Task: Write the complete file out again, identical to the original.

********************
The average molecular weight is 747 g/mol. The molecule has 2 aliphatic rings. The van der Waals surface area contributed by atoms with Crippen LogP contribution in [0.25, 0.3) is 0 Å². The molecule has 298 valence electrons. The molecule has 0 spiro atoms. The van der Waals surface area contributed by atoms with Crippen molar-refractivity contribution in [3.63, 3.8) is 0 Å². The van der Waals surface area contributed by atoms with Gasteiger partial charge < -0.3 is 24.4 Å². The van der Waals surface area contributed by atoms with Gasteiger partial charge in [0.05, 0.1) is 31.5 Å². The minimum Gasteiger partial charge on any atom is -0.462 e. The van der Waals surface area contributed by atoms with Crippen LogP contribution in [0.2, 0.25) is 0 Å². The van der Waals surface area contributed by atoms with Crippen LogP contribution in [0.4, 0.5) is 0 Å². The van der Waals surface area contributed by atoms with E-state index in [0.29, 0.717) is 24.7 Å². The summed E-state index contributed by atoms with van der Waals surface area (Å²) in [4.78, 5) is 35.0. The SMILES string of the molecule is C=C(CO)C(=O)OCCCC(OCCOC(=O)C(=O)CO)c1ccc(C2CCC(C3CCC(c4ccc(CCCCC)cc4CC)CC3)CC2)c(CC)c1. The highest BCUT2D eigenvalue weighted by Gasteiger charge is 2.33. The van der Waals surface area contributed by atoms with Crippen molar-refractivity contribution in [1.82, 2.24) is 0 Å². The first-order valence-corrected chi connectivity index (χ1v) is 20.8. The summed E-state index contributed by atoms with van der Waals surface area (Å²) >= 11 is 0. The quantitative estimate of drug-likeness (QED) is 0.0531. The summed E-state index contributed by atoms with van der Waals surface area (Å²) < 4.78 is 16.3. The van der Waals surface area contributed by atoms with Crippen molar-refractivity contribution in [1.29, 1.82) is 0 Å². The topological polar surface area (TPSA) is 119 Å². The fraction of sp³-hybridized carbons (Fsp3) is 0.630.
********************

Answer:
The average molecular weight is 747 g/mol. The molecule has 2 aliphatic rings. The van der Waals surface area contributed by atoms with Crippen LogP contribution in [0.25, 0.3) is 0 Å². The molecule has 298 valence electrons. The molecule has 0 spiro atoms. The van der Waals surface area contributed by atoms with Crippen molar-refractivity contribution in [3.63, 3.8) is 0 Å². The van der Waals surface area contributed by atoms with Gasteiger partial charge < -0.3 is 24.4 Å². The van der Waals surface area contributed by atoms with Gasteiger partial charge in [0.05, 0.1) is 31.5 Å². The minimum Gasteiger partial charge on any atom is -0.462 e. The van der Waals surface area contributed by atoms with Crippen LogP contribution in [0.2, 0.25) is 0 Å². The van der Waals surface area contributed by atoms with Crippen LogP contribution in [0.4, 0.5) is 0 Å². The van der Waals surface area contributed by atoms with E-state index in [0.29, 0.717) is 24.7 Å². The summed E-state index contributed by atoms with van der Waals surface area (Å²) in [4.78, 5) is 35.0. The SMILES string of the molecule is C=C(CO)C(=O)OCCCC(OCCOC(=O)C(=O)CO)c1ccc(C2CCC(C3CCC(c4ccc(CCCCC)cc4CC)CC3)CC2)c(CC)c1. The highest BCUT2D eigenvalue weighted by Gasteiger charge is 2.33. The van der Waals surface area contributed by atoms with Crippen molar-refractivity contribution in [1.82, 2.24) is 0 Å². The first-order valence-corrected chi connectivity index (χ1v) is 20.8. The summed E-state index contributed by atoms with van der Waals surface area (Å²) >= 11 is 0. The quantitative estimate of drug-likeness (QED) is 0.0531. The summed E-state index contributed by atoms with van der Waals surface area (Å²) < 4.78 is 16.3. The van der Waals surface area contributed by atoms with Crippen molar-refractivity contribution in [1.29, 1.82) is 0 Å². The topological polar surface area (TPSA) is 119 Å². The fraction of sp³-hybridized carbons (Fsp3) is 0.630.